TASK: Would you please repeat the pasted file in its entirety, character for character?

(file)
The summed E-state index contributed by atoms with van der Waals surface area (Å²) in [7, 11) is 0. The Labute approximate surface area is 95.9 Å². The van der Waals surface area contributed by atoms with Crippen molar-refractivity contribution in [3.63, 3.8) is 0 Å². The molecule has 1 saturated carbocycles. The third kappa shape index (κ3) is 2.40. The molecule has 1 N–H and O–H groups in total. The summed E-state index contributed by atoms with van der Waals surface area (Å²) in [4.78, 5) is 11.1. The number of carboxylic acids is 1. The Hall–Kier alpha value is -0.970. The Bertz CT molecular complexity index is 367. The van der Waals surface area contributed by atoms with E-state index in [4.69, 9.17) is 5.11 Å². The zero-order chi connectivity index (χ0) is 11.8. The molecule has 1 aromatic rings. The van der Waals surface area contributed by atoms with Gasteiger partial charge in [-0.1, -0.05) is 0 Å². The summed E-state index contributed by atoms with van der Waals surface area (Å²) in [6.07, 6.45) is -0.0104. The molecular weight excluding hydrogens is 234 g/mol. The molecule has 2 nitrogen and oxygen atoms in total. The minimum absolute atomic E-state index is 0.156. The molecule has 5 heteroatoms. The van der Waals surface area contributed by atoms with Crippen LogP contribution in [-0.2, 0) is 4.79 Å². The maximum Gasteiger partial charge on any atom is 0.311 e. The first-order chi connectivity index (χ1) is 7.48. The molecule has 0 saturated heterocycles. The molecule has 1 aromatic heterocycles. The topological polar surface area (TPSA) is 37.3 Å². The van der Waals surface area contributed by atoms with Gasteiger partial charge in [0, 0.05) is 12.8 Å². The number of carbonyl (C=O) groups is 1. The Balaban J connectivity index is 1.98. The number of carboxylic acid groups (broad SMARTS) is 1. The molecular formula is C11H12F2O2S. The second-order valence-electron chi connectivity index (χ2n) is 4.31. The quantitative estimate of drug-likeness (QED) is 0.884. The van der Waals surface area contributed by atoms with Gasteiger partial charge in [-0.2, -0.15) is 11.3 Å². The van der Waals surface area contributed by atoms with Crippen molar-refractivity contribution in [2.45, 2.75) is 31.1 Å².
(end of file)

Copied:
The summed E-state index contributed by atoms with van der Waals surface area (Å²) in [7, 11) is 0. The Labute approximate surface area is 95.9 Å². The van der Waals surface area contributed by atoms with Crippen molar-refractivity contribution in [3.63, 3.8) is 0 Å². The molecule has 1 saturated carbocycles. The third kappa shape index (κ3) is 2.40. The molecule has 1 N–H and O–H groups in total. The summed E-state index contributed by atoms with van der Waals surface area (Å²) in [4.78, 5) is 11.1. The number of carboxylic acids is 1. The Hall–Kier alpha value is -0.970. The Bertz CT molecular complexity index is 367. The van der Waals surface area contributed by atoms with E-state index in [4.69, 9.17) is 5.11 Å². The zero-order chi connectivity index (χ0) is 11.8. The molecule has 1 aromatic rings. The van der Waals surface area contributed by atoms with Gasteiger partial charge in [-0.1, -0.05) is 0 Å². The summed E-state index contributed by atoms with van der Waals surface area (Å²) in [6.07, 6.45) is -0.0104. The molecular weight excluding hydrogens is 234 g/mol. The molecule has 2 nitrogen and oxygen atoms in total. The minimum absolute atomic E-state index is 0.156. The molecule has 5 heteroatoms. The van der Waals surface area contributed by atoms with Crippen LogP contribution in [-0.2, 0) is 4.79 Å². The maximum Gasteiger partial charge on any atom is 0.311 e. The first-order chi connectivity index (χ1) is 7.48. The molecule has 0 saturated heterocycles. The molecule has 1 aromatic heterocycles. The topological polar surface area (TPSA) is 37.3 Å². The van der Waals surface area contributed by atoms with Gasteiger partial charge in [0, 0.05) is 12.8 Å². The number of carbonyl (C=O) groups is 1. The Balaban J connectivity index is 1.98. The number of carboxylic acid groups (broad SMARTS) is 1. The molecular formula is C11H12F2O2S. The second-order valence-electron chi connectivity index (χ2n) is 4.31. The quantitative estimate of drug-likeness (QED) is 0.884. The van der Waals surface area contributed by atoms with Gasteiger partial charge in [-0.2, -0.15) is 11.3 Å². The van der Waals surface area contributed by atoms with Crippen molar-refractivity contribution in [2.45, 2.75) is 31.1 Å².